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2015 Honda Civic review
Hand Him Some Celery, Virginia, And Maybe He’ll Go Away
There are some cars that fill you with awe at their power, speed and beauty.
There are some cars that impress you with a sense of purpose.
There are some cars that remind you that the creation of the automobile need not be a science, but can be elevated to an art.
But rare—so very, very rare—are cars that do all three.
This is one of those cars.
This is the Honda Civic Sedan.
Let’s start with the styling: The sinewy sheetmetal of the sultry Civic cannot fail to impress. It is simple, stoic, and strong.
“Fear not the dark or the drunk,” the Honda Civic seems to say, “for I will deliver you to your destination in style, comfort, and impressive fuel economy that is among the best in its class.”
Every crease, every line, every detail seems as if it was placed with precise purpose. Headlights, side mirrors, door handles—everything that adorns this car appears as if it was put there for a reason.
Even the chrome strip on the grille, which could reflect a life-saving glint of sunlight into the eyes of a squirrel with faulty peripheral vision, stopping it from making a suicidal attempt to cross the highway.
Inside, the Civic impresses with that same sense of purpose. Running one’s hands over the plastics that make up this ergonomically excellent cabin, one cannot fail to be impressed.
Take, for example, the seats, a detail to which few reviewers pay adequate attention. They are impressively sized to accommodate any driver, from the delicate derriere of a debutante to the ample ass of an aebleskiver aficionado.
Said seats are upholstered in a slick-looking fabric that serves as an ode to the achievements of the mechanized textile industry.
No less impressive is the Civic’s dashboard, designed so intuitively as to make every driver’s wish come true.
Whatever it is you want to do—turn on the headlights, open the window, make the car turn left—Honda has thoughtfully provided a button, switch, or other ergonomically sound control to turn your desire into cold, hard reality.
And as for the touch-screen stereo, we can come up with no better description than Honda’s own, when it says “the next generation of connected-car technology to meet the evolving needs of today’s tech-savvy, always-connected consumers (Continued next page)”.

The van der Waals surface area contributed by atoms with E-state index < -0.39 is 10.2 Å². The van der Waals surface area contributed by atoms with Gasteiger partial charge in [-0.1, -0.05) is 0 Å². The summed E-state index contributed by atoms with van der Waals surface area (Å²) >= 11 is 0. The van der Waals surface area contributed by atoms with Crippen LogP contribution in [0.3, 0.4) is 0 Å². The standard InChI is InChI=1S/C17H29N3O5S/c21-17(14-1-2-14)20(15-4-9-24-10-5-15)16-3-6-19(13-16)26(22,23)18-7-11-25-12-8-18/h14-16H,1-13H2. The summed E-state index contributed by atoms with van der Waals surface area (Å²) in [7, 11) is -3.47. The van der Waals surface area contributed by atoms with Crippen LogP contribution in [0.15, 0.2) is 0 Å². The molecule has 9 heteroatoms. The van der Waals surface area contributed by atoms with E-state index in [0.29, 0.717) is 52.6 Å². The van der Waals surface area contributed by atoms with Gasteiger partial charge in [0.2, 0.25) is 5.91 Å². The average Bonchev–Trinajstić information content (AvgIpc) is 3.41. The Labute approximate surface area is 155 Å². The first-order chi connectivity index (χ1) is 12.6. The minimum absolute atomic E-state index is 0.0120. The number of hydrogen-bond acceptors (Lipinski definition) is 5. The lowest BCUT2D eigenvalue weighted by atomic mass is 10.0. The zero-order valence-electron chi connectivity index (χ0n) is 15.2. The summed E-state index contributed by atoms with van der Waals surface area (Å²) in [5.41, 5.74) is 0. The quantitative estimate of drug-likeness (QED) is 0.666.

We couldn’t figure out how to make it play anything other than the the Cool Canadian Christian Jazz station on SiriusXM, but we’re sure that’s nothing an evening or two spent perusing the owner’s manual couldn’t fix.
Such impressive technology extends under the Civic’s smooth steel bonnet, where you’ll find a 1.8 liter cross-webbed aluminum engine with a billet-peened crankshaft, iron-boron sintered connecting rod caps, and a dual-mode wet-offset gear-loaded variable valve timing system that actuates sodium-nitrate valves through a locked-fulcrum swing-rocker assembly with pre-lubed clerestory washers at the #5, #7, and #13 relief port positions.
With such impressive hardware, it’s no surprise that this engine develops 143 horsepower at 6500 RPM.
Or that it makes 129 lb-ft of torque at 4300 RPM.
And gets 39 MPG on the highway when equipped with a CVT.
Acceleration from this flexible family sedan can only be described as quick, strong, smooth, impressive, sprightly, urgent, pulse-quickening, and more than adequate.
On the mean streets near my parents’ house in Valencia, California, we were easily able to cruise at velocities 50% higher than the city speed limit of 30 MPH, the Civic showing no signs of stress or strain.
A quick run through our own secret test track revealed impressive cornering ability. Ignoring the yellow warning signs urging us not to take the onramp at anything more than 35 MPH, we blew through it in the Civic at an eye-watering 42, with only a hint of understeer and nary a squeal of protest from the P195/65R15 Michelin Energy tires that shod its slick 15″ steel wheels.
A far more impressive performance than the 2008 Chevrolet Cobalt that serves as our daily driver.
Our only complaint about the Honda Civic is the CVT transmission. There is no question in our mind that as impressive as it is, the Civic would be even better with a manual gearbox. While we understand that not everyone can row their own gears, automatics suck. An automaker as impressive as Honda ought to know this. So why no paddle shifters?
But this is only the most minor of minor faults, and after fifteen minutes of intense driving, we came away incredibly impressed by the sheer brilliance of the Honda Civic, available at excellent car dealers like Farding Honda of Valencia, California, Where everyone is treated like a star because Farding Honda is where the stars come to buy their Hondas. (Tim The Car Expert does not endorse any individual dealership.)
If you are looking for a safe, impressive, commodious family sedan, a car that feels just as much at home on a quick grocery run as it does on a cross-country jaunt from Portland, Maine to Portland, Oregon, you can do no better than the 2015 Honda Civic.
Drive one and we guarantee you will be impressed.
Tim The Car Expert wishes to thank Constance Farding at Farding Honda for letting us test drive the 2015 Honda Civic. You can see more of Tim’s work at TimTheCarExpert.wordpress.com.
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